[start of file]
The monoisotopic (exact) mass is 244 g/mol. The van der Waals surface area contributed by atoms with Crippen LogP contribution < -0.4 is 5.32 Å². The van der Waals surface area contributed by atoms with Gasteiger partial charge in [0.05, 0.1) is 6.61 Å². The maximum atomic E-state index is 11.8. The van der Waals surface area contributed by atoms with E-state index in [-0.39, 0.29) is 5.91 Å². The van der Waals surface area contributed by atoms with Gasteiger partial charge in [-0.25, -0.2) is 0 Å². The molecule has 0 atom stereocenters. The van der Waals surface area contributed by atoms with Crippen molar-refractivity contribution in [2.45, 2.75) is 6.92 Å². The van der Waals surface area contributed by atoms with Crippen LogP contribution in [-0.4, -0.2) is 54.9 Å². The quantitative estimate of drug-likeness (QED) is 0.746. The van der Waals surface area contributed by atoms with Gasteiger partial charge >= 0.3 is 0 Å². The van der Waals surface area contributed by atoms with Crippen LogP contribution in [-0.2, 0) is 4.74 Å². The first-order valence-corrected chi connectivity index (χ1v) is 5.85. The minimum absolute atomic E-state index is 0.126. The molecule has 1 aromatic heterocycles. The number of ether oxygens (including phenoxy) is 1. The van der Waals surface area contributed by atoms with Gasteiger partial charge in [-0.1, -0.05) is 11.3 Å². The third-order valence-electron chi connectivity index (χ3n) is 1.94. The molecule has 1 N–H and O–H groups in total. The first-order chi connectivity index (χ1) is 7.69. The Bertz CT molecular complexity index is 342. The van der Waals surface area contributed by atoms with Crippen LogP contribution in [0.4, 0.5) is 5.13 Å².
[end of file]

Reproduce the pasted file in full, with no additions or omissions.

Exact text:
The monoisotopic (exact) mass is 244 g/mol. The van der Waals surface area contributed by atoms with Crippen LogP contribution < -0.4 is 5.32 Å². The van der Waals surface area contributed by atoms with Gasteiger partial charge in [0.05, 0.1) is 6.61 Å². The maximum atomic E-state index is 11.8. The van der Waals surface area contributed by atoms with E-state index in [-0.39, 0.29) is 5.91 Å². The van der Waals surface area contributed by atoms with Gasteiger partial charge in [-0.25, -0.2) is 0 Å². The molecule has 0 atom stereocenters. The van der Waals surface area contributed by atoms with Crippen molar-refractivity contribution in [2.45, 2.75) is 6.92 Å². The van der Waals surface area contributed by atoms with Crippen LogP contribution in [-0.4, -0.2) is 54.9 Å². The quantitative estimate of drug-likeness (QED) is 0.746. The van der Waals surface area contributed by atoms with Gasteiger partial charge >= 0.3 is 0 Å². The van der Waals surface area contributed by atoms with Crippen LogP contribution in [-0.2, 0) is 4.74 Å². The first-order valence-corrected chi connectivity index (χ1v) is 5.85. The minimum absolute atomic E-state index is 0.126. The molecule has 1 aromatic heterocycles. The number of ether oxygens (including phenoxy) is 1. The van der Waals surface area contributed by atoms with Gasteiger partial charge in [-0.1, -0.05) is 11.3 Å². The third-order valence-electron chi connectivity index (χ3n) is 1.94. The molecule has 1 N–H and O–H groups in total. The first-order chi connectivity index (χ1) is 7.69. The Bertz CT molecular complexity index is 342. The van der Waals surface area contributed by atoms with Crippen LogP contribution in [0.4, 0.5) is 5.13 Å².